Bava Kama 65 - 71
- Change in the nature of a stolen object and despair of recovery on the part of the victim
- A stolen sacrifice and stolen animal skins
- A decree to facilitate a thief's rehabilitation
- Change in the name of a stolen object
- Why the fine of four and five times for selling or slaughtering a stolen animal is limited to cow and sheep
- The thief who steals from a thief
- The status of a stolen object when the owner has not yet despaired of recovering it
- The markings made for indicating the status of certain trees
- The tzenuin and their efforts to prevent sin
- Testimony regarding the theft and the slaughter
- When violation of Shabbat accompanies the theft and its sale
- When an agent carries out the slaughter or sale of the stolen animal
- Can one benefit from something cooked on Shabbat
A Dilemma for Decades
Imagine a problem in Talmudic logic remaining unresolved for twenty-two years!
Such a situation is mentioned in our gemara. The Sage Rava reports that the Sage Rabbah posed a question to Rabbi Yosef for twenty-two years that was finally resolved when the latter became the head of the yeshiva.
A similar gemara (Mesechta Ketubot 42b) mentions a problem that both Rabbah and Rabbi Yosef struggled with for twenty-two years until the latter resolved it upon assuming leadership. (In his commentary, Rabbi Yaakov Emden suggests that in our gemara as well the text should read as it does in Ketubot.)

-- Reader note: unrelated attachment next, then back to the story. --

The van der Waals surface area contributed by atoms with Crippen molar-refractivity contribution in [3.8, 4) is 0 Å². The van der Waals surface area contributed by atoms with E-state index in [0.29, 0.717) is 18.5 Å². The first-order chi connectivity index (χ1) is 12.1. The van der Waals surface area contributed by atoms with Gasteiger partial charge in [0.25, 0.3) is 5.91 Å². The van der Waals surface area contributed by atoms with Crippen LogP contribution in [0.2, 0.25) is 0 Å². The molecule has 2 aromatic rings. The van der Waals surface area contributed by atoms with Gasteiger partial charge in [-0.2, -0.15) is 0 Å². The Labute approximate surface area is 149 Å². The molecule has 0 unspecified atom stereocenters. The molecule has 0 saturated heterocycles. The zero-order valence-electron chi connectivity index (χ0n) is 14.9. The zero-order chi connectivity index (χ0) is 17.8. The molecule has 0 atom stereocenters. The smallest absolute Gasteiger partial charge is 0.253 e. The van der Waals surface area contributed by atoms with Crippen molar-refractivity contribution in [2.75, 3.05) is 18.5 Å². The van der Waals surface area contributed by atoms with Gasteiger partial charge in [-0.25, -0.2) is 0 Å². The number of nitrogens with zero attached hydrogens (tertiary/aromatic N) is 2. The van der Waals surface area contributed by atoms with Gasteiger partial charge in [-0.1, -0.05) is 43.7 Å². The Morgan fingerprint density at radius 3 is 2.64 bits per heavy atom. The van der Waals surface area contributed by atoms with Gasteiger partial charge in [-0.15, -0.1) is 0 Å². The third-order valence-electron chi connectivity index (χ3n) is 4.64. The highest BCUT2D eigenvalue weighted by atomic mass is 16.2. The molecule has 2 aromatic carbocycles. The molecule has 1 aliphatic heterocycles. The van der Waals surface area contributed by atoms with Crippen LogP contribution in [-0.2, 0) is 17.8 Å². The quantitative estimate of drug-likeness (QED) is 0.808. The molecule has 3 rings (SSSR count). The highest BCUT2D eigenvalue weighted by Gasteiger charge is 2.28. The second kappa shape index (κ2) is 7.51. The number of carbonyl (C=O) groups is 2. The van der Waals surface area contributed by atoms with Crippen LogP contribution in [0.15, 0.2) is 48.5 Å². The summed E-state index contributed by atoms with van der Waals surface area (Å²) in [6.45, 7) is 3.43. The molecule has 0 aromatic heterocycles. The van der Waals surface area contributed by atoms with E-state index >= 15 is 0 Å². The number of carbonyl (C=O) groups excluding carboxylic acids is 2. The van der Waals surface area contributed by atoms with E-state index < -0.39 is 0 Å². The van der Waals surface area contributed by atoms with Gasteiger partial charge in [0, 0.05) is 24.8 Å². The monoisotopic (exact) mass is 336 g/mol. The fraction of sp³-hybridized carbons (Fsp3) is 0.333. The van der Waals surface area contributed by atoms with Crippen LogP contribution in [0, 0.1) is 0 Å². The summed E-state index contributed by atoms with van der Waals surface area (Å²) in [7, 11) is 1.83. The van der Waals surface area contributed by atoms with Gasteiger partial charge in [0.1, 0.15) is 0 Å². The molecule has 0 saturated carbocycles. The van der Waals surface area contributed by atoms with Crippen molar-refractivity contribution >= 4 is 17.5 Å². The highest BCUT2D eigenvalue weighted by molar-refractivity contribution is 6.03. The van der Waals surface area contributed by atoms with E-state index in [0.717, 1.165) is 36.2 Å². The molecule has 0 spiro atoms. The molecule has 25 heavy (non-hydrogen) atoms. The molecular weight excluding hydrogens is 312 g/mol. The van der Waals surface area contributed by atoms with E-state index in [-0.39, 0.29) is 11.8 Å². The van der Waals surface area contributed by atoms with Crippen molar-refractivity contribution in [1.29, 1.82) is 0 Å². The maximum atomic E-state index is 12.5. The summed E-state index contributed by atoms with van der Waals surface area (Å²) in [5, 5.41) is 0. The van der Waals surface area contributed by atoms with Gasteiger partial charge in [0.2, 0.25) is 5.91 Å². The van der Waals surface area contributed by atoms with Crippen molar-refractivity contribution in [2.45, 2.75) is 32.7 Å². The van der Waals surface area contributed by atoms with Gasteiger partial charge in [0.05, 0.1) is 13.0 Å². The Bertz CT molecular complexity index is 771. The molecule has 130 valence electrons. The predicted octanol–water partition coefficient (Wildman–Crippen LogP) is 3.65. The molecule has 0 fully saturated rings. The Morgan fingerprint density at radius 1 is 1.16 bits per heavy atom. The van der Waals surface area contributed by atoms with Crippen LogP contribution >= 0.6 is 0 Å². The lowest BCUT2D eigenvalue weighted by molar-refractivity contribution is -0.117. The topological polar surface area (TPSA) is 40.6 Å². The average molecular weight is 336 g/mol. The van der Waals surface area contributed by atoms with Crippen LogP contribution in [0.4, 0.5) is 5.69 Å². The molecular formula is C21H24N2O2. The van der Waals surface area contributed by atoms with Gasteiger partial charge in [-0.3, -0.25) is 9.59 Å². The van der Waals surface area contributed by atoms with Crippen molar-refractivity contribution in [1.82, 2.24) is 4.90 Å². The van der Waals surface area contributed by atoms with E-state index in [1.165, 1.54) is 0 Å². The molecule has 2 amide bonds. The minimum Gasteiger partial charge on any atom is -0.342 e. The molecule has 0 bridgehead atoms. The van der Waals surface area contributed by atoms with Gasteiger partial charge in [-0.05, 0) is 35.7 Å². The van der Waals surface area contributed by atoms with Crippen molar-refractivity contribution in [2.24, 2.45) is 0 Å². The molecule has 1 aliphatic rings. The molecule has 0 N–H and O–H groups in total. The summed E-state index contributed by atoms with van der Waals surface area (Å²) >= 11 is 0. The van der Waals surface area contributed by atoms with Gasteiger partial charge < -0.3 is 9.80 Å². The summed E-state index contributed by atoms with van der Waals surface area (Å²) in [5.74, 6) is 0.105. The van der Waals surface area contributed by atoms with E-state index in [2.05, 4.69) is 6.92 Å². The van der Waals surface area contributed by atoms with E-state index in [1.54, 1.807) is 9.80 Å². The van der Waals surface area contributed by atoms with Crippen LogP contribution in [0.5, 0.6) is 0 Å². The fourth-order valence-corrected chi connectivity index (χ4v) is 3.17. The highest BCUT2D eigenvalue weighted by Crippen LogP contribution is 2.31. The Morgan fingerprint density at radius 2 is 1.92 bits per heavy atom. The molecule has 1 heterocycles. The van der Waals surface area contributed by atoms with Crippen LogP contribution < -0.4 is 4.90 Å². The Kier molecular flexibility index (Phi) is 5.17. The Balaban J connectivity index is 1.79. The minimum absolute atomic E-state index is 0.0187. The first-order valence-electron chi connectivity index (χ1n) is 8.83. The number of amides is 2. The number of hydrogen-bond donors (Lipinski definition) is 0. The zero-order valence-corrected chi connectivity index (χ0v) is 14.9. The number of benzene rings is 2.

Rashi in Ketubot explains that the 22-year period was the time when Rabbi Yosef stood at the helm of the yeshiva, and the resolution came when Rabbah succeeded him upon his death. While Rabbah was famed for his analytic power that earned him the title of a "mover of mountains", Rabbi Yosef was chosen before him because of his encyclopedic knowledge that earned him the title "Sinai".
In order to enable Rabbah to gain a reputation like his predecessor, Heaven helped him find the solution to the problem that had challenged both of them for 22 years.
- Bava Kama 66b
What the Sages Say
"A one-day-old ox is called an ox and a one-day-old ram is called a ram."
- The Sage Rava - Bava Kama 65b